Arson destroyed the Old Globe Theatre on March 8, 1978, but the Cassius Carter Centre Stage, offices, dressing rooms, scenery, and costume shops survived.  To meet the need for the summer Shakespeare Festival, the Globe quickly erected an outdoor festival stage in only 52 days.  The actual rebuilding of the Old Globe Theatre required an extensive fundraising effort and several years to complete.  The new Old Globe opened on January 14, 1982.

In 1981, the board of directors established an artistic and administrative triumvirate to efficiently operate the new three-theatre complex.  Craig Noel was named executive producer.  Jack O'Brien, the nationally-acclaimed director who had staged eight productions at the Old Globe, became artistic director.  Thomas Hall, who came to the Old Globe with extensive administrative and production experience, was named managing director.

Also in 1981, the theatre’s board of directors established the Old Globe as a year-round professional company, marking the beginning of an incredible growth period.  In 1983, Jack O’Brien’s production of Thornton Wilder’s The Skin of Our Teeth became the first live theatre telecast on PBS. In 1984, the Old Globe broke the national record for the largest subscription base for any non-profit theatre, topping 40,000 subscriptions.  In that same year, the Old Globe was awarded a Tony for Outstanding Achievement by a Regional Theatre.

The Old Globe’s winning streak ended abruptly in 1984 with the destruction of the festival theatre by another fire.  The outdoor stage was rebuilt in 1985 and named the Lowell Davies Festival Theatre in honor of the Globe's board president from 1945-1976, who had organized the Globe 400, a group of patrons whose donations provided a scholarship fund to assist promising amateur actors.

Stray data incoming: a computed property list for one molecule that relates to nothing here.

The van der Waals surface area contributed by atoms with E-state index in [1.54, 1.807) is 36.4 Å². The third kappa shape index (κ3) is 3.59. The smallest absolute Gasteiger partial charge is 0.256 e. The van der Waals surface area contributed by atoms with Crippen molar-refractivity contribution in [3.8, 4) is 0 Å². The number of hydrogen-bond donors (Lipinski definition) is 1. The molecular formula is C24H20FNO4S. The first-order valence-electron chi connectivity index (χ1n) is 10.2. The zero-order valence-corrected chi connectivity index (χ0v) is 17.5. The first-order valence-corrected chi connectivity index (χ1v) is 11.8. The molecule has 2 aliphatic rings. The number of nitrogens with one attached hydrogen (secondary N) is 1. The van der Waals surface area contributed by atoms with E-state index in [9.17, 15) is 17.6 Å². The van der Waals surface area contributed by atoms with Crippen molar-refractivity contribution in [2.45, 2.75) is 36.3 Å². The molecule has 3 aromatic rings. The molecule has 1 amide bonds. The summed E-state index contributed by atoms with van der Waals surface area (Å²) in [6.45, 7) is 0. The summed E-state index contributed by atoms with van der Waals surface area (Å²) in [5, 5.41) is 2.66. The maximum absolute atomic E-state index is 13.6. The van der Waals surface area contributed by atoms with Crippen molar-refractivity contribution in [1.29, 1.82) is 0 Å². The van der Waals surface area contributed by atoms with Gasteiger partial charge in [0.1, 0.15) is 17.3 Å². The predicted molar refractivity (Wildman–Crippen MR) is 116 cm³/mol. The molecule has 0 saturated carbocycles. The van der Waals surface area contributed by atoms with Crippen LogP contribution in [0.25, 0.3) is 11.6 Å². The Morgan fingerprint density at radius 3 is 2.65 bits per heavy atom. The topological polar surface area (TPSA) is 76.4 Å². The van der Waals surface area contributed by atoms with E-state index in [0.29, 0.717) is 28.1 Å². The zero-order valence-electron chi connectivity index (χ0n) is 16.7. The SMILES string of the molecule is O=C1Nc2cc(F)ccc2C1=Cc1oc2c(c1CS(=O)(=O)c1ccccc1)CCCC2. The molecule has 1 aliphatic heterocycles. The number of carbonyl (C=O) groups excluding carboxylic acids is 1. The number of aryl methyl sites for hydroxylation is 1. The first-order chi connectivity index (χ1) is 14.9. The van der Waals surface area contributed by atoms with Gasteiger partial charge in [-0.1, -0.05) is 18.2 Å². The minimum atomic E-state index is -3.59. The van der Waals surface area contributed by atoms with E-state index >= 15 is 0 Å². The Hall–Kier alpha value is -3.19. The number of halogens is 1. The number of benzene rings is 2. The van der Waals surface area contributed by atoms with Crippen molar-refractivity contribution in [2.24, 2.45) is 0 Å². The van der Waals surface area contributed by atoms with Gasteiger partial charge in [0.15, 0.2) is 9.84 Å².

The board of directors has been the governing body of the Old Globe Theatre since 1938.  It creates institutional policies, establishes committees that shape the direction of the Old Globe, and controls funds. The Executive Committee, a sub-committee of the board of directors, has the power to make decisions on behalf of the board.  Another organization significant to the Old Globe is the Globe Guilders, established in 1957 to raise funds and to promote membership and attendance at Old Globe productions.

The three-theater complex, which includes the Old Globe, the Cassius Carter Centre Stage (remodeled and renamed the Sheryl and Harvey White Theatre in 2009) and the Lowell Davies Festival Stage, is collectively named the Simon Edison Centre for the Performing Arts in honor of the late husband of Helen Edison, a generous donor to the Old Globe building fund.  The Centre has a total seating capacity of 1,446, and is unique in that all theater production facilities and administration offices are located within the complex.

As of 2014, the Old Globe produces 15 mainstage productions yearly, incorporating all periods and styles.  The Old Globe continues to honor its commitment to Shakespeare and other classic plays, while nurturing the development and production of new works.  The Old Globe’s 2014 operating budget of approximately $20 million makes the theatre one of San Diego's largest arts institutions.  Over 250,000 people annually attend Globe productions and participate in its educational and outreach services.